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2017 MLB Draft Profile: Kyle Wright, RHP, Vanderbilt

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Vanderbilt right-hander Kyle Wright looks for an early spot in the 2017 MLB Draft

MLB draft crush: Kyle Wright, RHP

He's the best college pitcher in the draft.

Posted by Minor League Ball on Wednesday, June 7, 2017

There always seems to be a Vanderbilt Commodores pitcher at the top of the MLB draft charts and 2017 is no exception. This year we’re looking at right-hander Kyle Wright, a certain first round pick at this point and a candidate for the top five. Here’s a quick take.


Wright was well-known to scouts as a high school pitcher from New Market, Alabama, and was considered the top prep pitcher in the state in 2014 by many experts. However, he was so strongly committed to college at Vanderbilt that nobody bothered to draft him at all.

He pitched out of the Vandy bullpen in 2015 and was lights-out, posting a 1.23 ERA in 59 innings with a 62/23 K/BB, allowing a mere 36 hits, then moved into the rotation as a sophomore, going 8-4, 3.09 in 16 starts with a 107/32 K/BB in 93 innings.

He entered the 2017 draft season as a candidate to go first-overall. His spring has been inconsistent, with a 3.66 ERA in 11 starts and a 69/24 K/BB in 66 innings. Although he hasn’t had the breakout season scouts wanted to see, he’s pitched more effectively lately, enough to keep him in contention for early spots in the first round.


When Wright got to college he was listed at 6-3, 195 pounds and looked skinnier than that.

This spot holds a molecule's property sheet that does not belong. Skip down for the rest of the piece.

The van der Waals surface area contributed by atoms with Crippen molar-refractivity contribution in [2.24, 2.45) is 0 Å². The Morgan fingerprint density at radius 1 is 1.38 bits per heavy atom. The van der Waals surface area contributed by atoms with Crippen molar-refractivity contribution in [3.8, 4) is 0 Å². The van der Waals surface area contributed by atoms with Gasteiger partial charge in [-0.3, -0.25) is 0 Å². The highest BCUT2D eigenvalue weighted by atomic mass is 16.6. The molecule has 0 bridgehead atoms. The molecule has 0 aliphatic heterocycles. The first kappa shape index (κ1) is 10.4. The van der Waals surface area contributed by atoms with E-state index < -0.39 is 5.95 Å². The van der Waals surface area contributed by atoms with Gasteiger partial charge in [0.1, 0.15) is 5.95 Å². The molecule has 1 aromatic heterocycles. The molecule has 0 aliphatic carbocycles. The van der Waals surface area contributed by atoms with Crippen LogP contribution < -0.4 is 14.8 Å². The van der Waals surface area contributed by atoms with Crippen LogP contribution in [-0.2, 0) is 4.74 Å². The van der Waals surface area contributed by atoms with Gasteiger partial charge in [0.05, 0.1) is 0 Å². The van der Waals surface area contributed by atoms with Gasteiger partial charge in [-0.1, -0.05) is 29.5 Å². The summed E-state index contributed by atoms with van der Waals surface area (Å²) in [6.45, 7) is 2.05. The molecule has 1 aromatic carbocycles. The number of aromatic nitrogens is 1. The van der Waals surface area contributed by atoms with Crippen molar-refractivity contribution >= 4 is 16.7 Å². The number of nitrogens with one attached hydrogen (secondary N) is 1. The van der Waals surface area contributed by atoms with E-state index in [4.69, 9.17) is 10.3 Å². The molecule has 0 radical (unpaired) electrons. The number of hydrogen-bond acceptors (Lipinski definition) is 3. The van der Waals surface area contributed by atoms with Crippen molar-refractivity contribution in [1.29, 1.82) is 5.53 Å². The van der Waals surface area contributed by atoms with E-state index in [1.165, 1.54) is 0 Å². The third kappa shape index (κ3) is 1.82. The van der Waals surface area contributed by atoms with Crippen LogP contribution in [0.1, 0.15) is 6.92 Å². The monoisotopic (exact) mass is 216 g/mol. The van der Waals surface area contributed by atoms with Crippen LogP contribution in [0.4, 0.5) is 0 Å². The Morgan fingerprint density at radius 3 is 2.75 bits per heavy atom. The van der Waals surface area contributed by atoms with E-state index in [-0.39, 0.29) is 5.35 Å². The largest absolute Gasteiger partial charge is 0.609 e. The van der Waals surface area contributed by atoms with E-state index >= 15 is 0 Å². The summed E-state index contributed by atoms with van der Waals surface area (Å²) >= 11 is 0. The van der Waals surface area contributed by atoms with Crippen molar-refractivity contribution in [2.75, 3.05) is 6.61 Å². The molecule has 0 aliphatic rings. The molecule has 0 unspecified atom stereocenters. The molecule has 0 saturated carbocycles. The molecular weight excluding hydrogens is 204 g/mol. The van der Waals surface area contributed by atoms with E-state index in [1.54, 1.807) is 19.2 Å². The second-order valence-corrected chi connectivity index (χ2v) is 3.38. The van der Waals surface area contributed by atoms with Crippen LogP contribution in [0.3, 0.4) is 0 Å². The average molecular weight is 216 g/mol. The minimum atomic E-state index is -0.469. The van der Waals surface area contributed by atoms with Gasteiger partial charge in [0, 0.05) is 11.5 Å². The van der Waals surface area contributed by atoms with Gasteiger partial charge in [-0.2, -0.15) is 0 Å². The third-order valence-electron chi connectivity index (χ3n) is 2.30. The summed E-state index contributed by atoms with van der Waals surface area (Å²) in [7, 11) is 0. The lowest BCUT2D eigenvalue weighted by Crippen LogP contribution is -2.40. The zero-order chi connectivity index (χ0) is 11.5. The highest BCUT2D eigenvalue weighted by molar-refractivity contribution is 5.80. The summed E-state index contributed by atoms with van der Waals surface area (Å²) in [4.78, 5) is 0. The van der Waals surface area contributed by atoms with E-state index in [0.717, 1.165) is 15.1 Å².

Born October 2nd, 1995, he’s gained size and strength over the last three years and currently checks in at 6-4, 220, ideal size for a starting pitcher. In high school he threw 86-90 MPH but that’s up to 92-95 now with peaks as high as 97. His velocity was reportedly off a bit during some early starts this season but has picked back up in April and he’s still shown the ability to dominate, notably in a 13-strikeout start against the Florida Gators on April 14th.

Wright will mix in a full complement of secondary pitches including a curve, slider, cutter, and change-up. The best secondary depends on what day you see him but the curve and slider seem a bit ahead of the change-up. His command is not perfect but when he’s locked in he throws four quality major league pitches for strikes. He’s also proven quite durable to this point in his career.


Wright’s junior year hasn’t been as good as expected and at times this spring the whole has been less than the sum of the parts. This is similar in some ways to what happened with former Vanderbilt starter and 2014 San Francisco Giants first round pick Tyler Beede, who had a spotty junior year due to command issues but was still drafted 14th overall.

Wright could follow a similar pattern, although even with his inconsistency this spring Wright is still having a better year than Beede did in ‘14.


There was talk of Wright being a first-overall candidate three months ago. That has cooled, but given his complete package it is very hard to see Wright falling out of the top ten. Indeed, both Jim Callis and Jonathan Mayo at MLB Pipeline still see him as a top five pick, Mayo linking him with the Padres at number three and Callis with the Rays at number four in their most recent Mock Draft.

Video by Vincent Servino

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